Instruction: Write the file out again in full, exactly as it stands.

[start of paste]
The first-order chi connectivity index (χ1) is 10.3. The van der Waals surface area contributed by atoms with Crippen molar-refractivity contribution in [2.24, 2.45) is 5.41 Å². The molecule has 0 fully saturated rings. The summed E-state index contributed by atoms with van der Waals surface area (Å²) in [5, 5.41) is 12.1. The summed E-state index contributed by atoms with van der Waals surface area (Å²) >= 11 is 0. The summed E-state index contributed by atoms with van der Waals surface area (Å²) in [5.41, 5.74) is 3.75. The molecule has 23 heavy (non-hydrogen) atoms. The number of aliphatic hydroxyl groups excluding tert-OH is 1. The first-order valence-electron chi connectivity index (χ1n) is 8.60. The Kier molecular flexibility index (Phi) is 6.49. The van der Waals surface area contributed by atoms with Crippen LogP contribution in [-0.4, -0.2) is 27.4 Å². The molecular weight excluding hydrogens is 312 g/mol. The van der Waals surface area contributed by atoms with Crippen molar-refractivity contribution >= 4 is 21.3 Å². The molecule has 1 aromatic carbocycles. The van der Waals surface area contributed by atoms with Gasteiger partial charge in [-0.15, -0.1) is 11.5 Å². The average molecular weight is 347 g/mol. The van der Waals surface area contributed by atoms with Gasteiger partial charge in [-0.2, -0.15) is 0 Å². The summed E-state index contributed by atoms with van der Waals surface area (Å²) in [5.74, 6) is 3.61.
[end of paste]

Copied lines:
The first-order chi connectivity index (χ1) is 10.3. The van der Waals surface area contributed by atoms with Crippen molar-refractivity contribution in [2.24, 2.45) is 5.41 Å². The molecule has 0 fully saturated rings. The summed E-state index contributed by atoms with van der Waals surface area (Å²) in [5, 5.41) is 12.1. The summed E-state index contributed by atoms with van der Waals surface area (Å²) >= 11 is 0. The summed E-state index contributed by atoms with van der Waals surface area (Å²) in [5.41, 5.74) is 3.75. The molecule has 23 heavy (non-hydrogen) atoms. The number of aliphatic hydroxyl groups excluding tert-OH is 1. The first-order valence-electron chi connectivity index (χ1n) is 8.60. The Kier molecular flexibility index (Phi) is 6.49. The van der Waals surface area contributed by atoms with Crippen LogP contribution in [-0.4, -0.2) is 27.4 Å². The molecular weight excluding hydrogens is 312 g/mol. The van der Waals surface area contributed by atoms with Crippen molar-refractivity contribution >= 4 is 21.3 Å². The molecule has 1 aromatic carbocycles. The van der Waals surface area contributed by atoms with Gasteiger partial charge in [-0.15, -0.1) is 11.5 Å². The average molecular weight is 347 g/mol. The van der Waals surface area contributed by atoms with Gasteiger partial charge in [-0.2, -0.15) is 0 Å². The summed E-state index contributed by atoms with van der Waals surface area (Å²) in [5.74, 6) is 3.61.